That was mostly a fun tangent only slightly related to grades and should be spotlighted some other time, but the main point is that nobody is invested in the most pivotal moments of the lives of our youth. It’s not a lost cause, and changing the grading system will drastically improve the situation. But I’ve been ripping on the system the whole time and haven’t put up an alternative. Well, I don’t think much can change. A lot of what is in the curriculum can’t be altered and it has to work across the board throughout the country.
I think that grades and tests and all that crap can stay, however, a new factor should be introduced. Teachers should be allowed to increase or decrease a student’s grade based on how they behaved all semester. If a student shows that he is invested in the material, is putting in the effort, but the exams give him anxiety and he can’t do well on them, then the teacher should be allowed to give him the grade he deserves. On the other hand, if a student barely shows up, possibly cheats, and is an overall “social loafer”, then his grade should reflect his lack of contribution to the class.
Now, of course it isn’t just black and white. The teacher will be granted the ability to raise a final grade up to a full letter, and decrease it by half a letter. So if the end result is a “B”, then the teacher has the power to drop it to a “C+” or raise it as high as an “A”. Teachers aren’t teaching robots; they deserve to have a say in a student’s grade. On top of that, students will now have to be more invested in their classes. They will be forced to make a connection with the professor. No longer can a student just “get by”. And now, “number of points” is no longer the determinant of your final grade. If you build a relationship with the teacher, they will understand a bad test, or a death in the family. He teachers don’t want to “get through” a class, and neither should a student. Everyone is conceptually there to learn and grow, and this new system will help take the pressure off, and reintroduce humanity back into the classroom.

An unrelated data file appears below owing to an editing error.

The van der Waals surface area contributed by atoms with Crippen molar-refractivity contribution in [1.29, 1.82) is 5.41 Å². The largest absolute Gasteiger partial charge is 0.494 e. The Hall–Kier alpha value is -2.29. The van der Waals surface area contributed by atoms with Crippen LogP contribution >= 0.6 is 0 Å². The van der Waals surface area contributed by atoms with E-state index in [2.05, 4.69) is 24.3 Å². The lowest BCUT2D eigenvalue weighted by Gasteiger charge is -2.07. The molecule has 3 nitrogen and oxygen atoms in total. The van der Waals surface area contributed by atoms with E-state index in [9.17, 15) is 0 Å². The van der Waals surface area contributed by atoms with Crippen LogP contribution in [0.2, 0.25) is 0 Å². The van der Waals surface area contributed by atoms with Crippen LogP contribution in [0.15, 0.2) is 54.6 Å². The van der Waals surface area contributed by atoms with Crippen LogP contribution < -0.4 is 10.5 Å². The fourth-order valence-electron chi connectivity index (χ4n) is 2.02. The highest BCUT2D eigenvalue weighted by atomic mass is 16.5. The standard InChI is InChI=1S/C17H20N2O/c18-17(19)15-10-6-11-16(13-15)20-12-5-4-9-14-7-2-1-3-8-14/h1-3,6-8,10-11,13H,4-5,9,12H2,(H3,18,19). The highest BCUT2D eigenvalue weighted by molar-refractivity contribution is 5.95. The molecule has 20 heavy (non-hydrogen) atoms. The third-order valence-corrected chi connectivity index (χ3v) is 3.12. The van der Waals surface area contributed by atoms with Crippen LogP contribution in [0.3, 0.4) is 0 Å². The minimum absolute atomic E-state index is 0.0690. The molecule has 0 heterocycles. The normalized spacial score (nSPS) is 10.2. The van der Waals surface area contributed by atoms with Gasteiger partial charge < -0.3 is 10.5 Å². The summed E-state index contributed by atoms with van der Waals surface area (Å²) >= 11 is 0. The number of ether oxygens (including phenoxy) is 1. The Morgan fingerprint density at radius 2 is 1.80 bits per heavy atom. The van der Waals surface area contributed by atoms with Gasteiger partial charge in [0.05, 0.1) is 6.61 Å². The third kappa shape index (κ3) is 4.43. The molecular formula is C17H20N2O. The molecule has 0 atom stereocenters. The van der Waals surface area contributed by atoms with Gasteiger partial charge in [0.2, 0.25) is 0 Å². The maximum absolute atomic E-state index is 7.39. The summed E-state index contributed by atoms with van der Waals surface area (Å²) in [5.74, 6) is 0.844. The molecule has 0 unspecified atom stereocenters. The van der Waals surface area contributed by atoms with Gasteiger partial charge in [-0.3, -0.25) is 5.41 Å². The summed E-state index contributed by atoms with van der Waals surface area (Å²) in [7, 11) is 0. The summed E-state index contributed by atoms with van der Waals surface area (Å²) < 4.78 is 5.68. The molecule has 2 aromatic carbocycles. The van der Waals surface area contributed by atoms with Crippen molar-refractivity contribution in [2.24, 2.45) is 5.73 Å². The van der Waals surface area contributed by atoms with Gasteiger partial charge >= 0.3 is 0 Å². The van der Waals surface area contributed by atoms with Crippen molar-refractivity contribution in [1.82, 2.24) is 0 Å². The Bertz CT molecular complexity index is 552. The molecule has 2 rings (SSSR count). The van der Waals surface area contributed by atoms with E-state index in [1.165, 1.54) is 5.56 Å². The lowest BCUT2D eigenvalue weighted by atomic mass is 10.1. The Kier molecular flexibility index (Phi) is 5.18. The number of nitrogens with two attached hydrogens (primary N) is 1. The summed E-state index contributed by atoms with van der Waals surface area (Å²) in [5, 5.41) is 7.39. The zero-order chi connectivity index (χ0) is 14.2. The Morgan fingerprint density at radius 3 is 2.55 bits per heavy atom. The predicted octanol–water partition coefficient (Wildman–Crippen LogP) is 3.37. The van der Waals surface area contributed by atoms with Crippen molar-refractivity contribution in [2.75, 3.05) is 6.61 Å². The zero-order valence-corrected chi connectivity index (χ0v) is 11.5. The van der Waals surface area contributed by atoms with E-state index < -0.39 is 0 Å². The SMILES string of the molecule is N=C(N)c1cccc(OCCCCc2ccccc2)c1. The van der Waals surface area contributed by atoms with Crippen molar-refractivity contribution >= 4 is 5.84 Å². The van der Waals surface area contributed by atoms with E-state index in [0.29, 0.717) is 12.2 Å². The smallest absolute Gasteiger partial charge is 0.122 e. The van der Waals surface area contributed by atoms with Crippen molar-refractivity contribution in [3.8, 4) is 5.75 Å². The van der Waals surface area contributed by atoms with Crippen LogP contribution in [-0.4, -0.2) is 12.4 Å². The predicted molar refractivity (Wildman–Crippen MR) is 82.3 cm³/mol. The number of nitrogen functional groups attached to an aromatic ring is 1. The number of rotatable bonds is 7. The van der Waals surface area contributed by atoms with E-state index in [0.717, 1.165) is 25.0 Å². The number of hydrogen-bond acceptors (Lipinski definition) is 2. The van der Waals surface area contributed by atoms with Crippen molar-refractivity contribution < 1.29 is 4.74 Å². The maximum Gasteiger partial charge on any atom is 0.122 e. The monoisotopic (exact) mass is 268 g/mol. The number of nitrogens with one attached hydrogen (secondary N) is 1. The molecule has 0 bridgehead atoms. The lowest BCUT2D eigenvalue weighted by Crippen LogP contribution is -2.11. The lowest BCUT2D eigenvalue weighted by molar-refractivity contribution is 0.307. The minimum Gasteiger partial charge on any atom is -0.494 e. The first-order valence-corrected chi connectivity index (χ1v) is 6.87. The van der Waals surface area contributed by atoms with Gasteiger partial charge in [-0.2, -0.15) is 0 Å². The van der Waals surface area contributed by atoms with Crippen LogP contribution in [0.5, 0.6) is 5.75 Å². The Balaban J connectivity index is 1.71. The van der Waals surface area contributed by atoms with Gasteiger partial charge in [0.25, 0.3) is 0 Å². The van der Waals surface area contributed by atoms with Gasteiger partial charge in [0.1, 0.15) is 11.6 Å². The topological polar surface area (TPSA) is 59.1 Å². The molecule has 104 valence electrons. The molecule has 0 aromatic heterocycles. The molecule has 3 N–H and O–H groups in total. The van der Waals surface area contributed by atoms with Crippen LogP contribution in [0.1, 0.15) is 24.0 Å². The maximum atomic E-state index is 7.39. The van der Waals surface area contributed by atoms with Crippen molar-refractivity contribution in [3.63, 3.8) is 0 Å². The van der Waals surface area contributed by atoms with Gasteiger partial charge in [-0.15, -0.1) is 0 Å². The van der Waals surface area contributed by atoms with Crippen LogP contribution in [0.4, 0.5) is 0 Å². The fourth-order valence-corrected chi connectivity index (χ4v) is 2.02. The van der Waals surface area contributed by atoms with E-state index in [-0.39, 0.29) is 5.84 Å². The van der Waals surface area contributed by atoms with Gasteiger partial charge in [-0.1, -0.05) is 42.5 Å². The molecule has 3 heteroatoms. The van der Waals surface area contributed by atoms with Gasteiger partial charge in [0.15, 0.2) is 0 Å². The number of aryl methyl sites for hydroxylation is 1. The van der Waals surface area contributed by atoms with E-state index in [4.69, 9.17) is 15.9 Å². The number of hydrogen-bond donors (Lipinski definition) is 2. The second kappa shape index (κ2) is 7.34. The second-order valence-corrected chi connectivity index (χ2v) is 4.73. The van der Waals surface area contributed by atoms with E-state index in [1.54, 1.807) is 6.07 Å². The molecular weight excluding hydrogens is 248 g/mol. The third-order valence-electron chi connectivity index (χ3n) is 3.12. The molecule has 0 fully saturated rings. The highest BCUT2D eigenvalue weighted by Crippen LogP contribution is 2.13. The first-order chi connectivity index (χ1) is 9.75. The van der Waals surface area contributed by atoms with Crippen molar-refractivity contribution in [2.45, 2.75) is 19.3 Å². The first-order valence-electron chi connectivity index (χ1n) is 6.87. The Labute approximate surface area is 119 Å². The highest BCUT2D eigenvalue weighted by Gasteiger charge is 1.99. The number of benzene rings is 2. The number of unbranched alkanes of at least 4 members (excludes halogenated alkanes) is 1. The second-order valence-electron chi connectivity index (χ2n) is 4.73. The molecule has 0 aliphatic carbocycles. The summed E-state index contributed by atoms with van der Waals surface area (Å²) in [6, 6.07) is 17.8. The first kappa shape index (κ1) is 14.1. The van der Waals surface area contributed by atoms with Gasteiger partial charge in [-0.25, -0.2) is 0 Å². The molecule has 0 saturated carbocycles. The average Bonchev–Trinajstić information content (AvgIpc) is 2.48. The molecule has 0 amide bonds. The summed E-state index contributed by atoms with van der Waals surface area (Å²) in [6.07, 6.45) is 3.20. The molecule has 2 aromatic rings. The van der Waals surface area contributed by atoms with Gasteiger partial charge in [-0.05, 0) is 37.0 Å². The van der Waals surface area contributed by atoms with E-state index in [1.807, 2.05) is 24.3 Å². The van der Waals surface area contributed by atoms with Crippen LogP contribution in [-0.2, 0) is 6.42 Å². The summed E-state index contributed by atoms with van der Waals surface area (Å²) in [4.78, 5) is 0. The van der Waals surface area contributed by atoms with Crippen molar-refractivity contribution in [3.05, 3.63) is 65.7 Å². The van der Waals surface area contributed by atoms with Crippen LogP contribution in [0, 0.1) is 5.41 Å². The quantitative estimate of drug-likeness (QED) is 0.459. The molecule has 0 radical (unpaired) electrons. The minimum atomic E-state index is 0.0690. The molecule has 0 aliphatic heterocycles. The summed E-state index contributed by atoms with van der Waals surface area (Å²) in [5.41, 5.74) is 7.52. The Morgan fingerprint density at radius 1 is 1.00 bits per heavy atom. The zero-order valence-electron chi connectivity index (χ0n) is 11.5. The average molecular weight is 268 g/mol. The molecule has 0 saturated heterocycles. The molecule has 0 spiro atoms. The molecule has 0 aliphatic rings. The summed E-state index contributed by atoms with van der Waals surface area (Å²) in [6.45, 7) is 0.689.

With this extra measure, students will also have to be mindful of how they act. They will learn how to match personalities. Don’t pick on someone for being a teacher’s pet; they just figured out how the two of them can mutually benefit from the situation. He gets an A, and she gets an active student, and possibly and ego boost. And, yeah, teachers can have bad semesters too. Perhaps they just went through a bad break-up and are not very friendly. Well, it’s only half a letter grade, and an A+ can only drop to an A-, so it’s not a huge deal.
Imagine Parent-teacher conferences. Instead of just a “here’s your child’s grades; if it’s good, keep at it, if not, do something, I don’t care”, it’ll be “I notice your kid is disinterested in school”, or “your kid is kind of a jerk. He’s very standoffish and thinks he’s too cool for school. Fix that.”
Of course there are probably flaws in this new measure, but I’m not gonna name ‘em. I think this is worth checking out, and, heck, it can’t make things worse. And obviously, this would need to happen parallel to an increase in teachers’ salaries. Of all the reasons to raise taxes, this is one everyone can get behind!